A day outside the Medina...An exhilarating dining experience...Stumbles along the way...Negotiating taxi fares...


Tom eyes scanned the interesting décor in the restaurant.
No matter where one travels, whether in their home country or away, we all occasionally encounter unpleasant experiences.  We're always grateful that above all that we're safe, in good health and at the end of day, able to return to a lovely environment, our home away from home, in this case, Dar Aicha which couldn't be more perfect.

At noon yesterday, we took off on the 20 to 30 minute walk (depending on the crowds) to the main road outside the Medina, where the "petite taxi" area where the gold painted little cars wait along the road to take tourists to their chosen locations.

The name of the game is to negotiate the best fares.  It helps to know what those fares "should be," which we did ,having taken these routes in the past.  We needed three cab rides in one day:

It was a beautiful day sunny but not too warm.

1.  L'annex Restaurant (all indications on their website indicated they were opened for lunch on Monday.
2.  From L'annex Restaurant to Marjane Mall's grocery store to purchase nuts and cheese for the next several weeks.
3.  From Marjane Mall grocery store back to the Medina (the Big Square) for the return walk to Dar Aicha.

From our past experience we anticipated that each fare should be around US $4.91, MAD 40 for a total of US $14.73, MAD 120 plus tips.  None of these locations was far but it's slow through the busy trafficked streets with cars, horse and buggies, carts with donkeys, buses, motorbikes and pedestrians, all of which appear to be oblivious of one another.  How the traffic moves so quickly without endless accidents amazes us.

Yesterday, while on our way to the restaurant.
Our first taxi driver refused the MAD 40 we offered for the ride, until we started walking away.  At that point, he told us to wait while he took off for a minute to grab another taxi driver that agreed to take the MAD 40 for the trip to the restaurant.  Off we went in the tiny vehicle.  Most of these cars either don't have working seat belts or they are inaccessible, making buckled up unlikely.

Arriving at the restaurant, the driver turned and looked at us, in French explained it was closed.  Online, everything pointed to a Monday lunch from 12:00 to 3:00 pm. Well after 12:00, we realized they were closed.  I had tried calling several times getting a message spoken in Arabic with no option of leaving a message.  I'd sent an email to their listed reservation only to have it bounced back. We took the chance and went anyway.
There was a photo of Morocco's King Mohammed VI on the wall in the restaurant.
Paying the driver we deciding that we'd walk until we discovered a restaurant open for lunch. It was a beautiful neighborhood leaving us feeling totally safe.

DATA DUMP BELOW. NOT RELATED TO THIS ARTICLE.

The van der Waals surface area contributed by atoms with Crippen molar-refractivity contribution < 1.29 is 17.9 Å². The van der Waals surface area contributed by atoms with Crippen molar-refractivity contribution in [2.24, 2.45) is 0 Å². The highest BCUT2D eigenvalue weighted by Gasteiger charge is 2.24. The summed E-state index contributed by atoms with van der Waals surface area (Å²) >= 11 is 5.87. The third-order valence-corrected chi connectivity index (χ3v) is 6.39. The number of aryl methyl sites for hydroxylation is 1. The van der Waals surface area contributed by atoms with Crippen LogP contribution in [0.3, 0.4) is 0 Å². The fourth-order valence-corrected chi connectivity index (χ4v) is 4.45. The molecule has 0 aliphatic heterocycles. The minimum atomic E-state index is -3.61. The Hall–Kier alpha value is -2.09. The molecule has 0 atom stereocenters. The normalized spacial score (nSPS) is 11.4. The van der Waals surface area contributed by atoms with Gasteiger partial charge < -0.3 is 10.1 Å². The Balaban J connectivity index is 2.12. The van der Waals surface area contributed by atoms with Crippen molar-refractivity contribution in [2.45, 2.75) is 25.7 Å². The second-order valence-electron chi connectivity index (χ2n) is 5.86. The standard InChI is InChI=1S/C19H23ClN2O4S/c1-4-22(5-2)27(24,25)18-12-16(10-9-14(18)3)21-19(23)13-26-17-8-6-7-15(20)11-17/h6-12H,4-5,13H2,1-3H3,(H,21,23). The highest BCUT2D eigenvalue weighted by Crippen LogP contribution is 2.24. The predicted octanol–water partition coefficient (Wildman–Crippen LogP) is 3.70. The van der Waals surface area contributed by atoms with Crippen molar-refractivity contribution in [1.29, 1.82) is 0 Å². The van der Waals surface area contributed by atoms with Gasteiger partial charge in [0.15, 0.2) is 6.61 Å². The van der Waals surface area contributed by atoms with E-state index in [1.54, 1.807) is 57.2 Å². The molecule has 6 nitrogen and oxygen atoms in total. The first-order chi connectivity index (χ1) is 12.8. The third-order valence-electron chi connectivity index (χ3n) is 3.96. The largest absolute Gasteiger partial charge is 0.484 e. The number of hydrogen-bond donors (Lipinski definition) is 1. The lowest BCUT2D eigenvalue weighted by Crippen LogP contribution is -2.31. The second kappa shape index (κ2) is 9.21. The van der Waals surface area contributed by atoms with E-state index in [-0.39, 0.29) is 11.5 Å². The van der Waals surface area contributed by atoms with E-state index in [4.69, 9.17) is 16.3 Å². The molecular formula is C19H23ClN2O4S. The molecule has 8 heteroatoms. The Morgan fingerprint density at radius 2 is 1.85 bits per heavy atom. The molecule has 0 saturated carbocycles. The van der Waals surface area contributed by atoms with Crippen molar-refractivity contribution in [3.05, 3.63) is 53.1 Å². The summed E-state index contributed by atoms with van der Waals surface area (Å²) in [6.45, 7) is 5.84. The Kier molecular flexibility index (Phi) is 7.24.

It wasn't long before we stumbled upon the Italian restaurant, L'Ultimo Bacio Restaurant, surprisingly rated #19 out of 506 restaurants in TripAdvisor.  Hopefully, after we posted a glowing review yesterday they'll move up to a much deserved higher slot when readers read our review.
Photo taken from my seat at the banquette.
Reading the menu posted outside, we were certain we'd each find something suitable. Walking into the attractive trendy designed space, we were seated at a banquette, where we often sit with Tom always insisting I take the padded seat.  As I sunk into the most comfortable seat I've experienced since "my comfy chair" back in Minnesota, I'd have been happy if the food was mediocre.

Before even ordering, I said to Tom, "Let's come back here.  This is wonderful!"
The  ambiance was inviting, the service impeccable and the food, divine.
Tom enjoyed checking out the pleasant décor in the restaurant.
Carefully reviewing the menu, I noticed a few options that could work for me with a few adjustments.  Taking out my food list on the phone, I handed it to the waiter, who actually spoke some English.  Immediately, he pointed to a few options, the same I'd considered and we were good to go.  Tom ordered the lunch special which is shown here in photos.

We were pleased to find this upscale Italian eatery open during lunch hours, our favorite time to dine.
The meal was superb, one of the best we've had in Morocco.  The owner stopped by during our meal to check on us.  Later, when we were done, he spent considerable time chatting with us in his Italian accented, good English.  This simple touch adds another level of enjoyment to any dining experience.
Tom's complimentary appetizer of fried mozzarella cheese.
Languishing over our meal the time flew by and finally we were ready to leave, our bellies full of great food and our hearts filled with appreciation for a blissful dining experience.  Our bill was US $30.08 including tax, plus tip, much to our delight.  We had no alcohol or dessert, only adding a one liter bottle of still water which we shared, as usual.

Afterward, we walked the neighborhood checking possible future dining options with most of the menus posted outdoors written in French, which I can read or in Arabic, which I cannot.  When we were ready for petite taxi #2 of the day, we stood on a busy street near the curb. 

We've found that "calling" a taxi limits the opportunity to negotiate leaving one stuck with whatever fare they ask.  Flagging one down, we peek our head in the window, first asking, "How much?" at which point the negotiation begins, rapidly going back and forth to finally settle on a number.  Each time, Tom and I decide in advance which of us will do the negotiation.  It gets very confusing if more than one of us is involved in the process.

Tom's starter included in the lunch special, cheese pizzas with hand rolled crusts.  He said it was better than pizza he'd had while we were in Italy.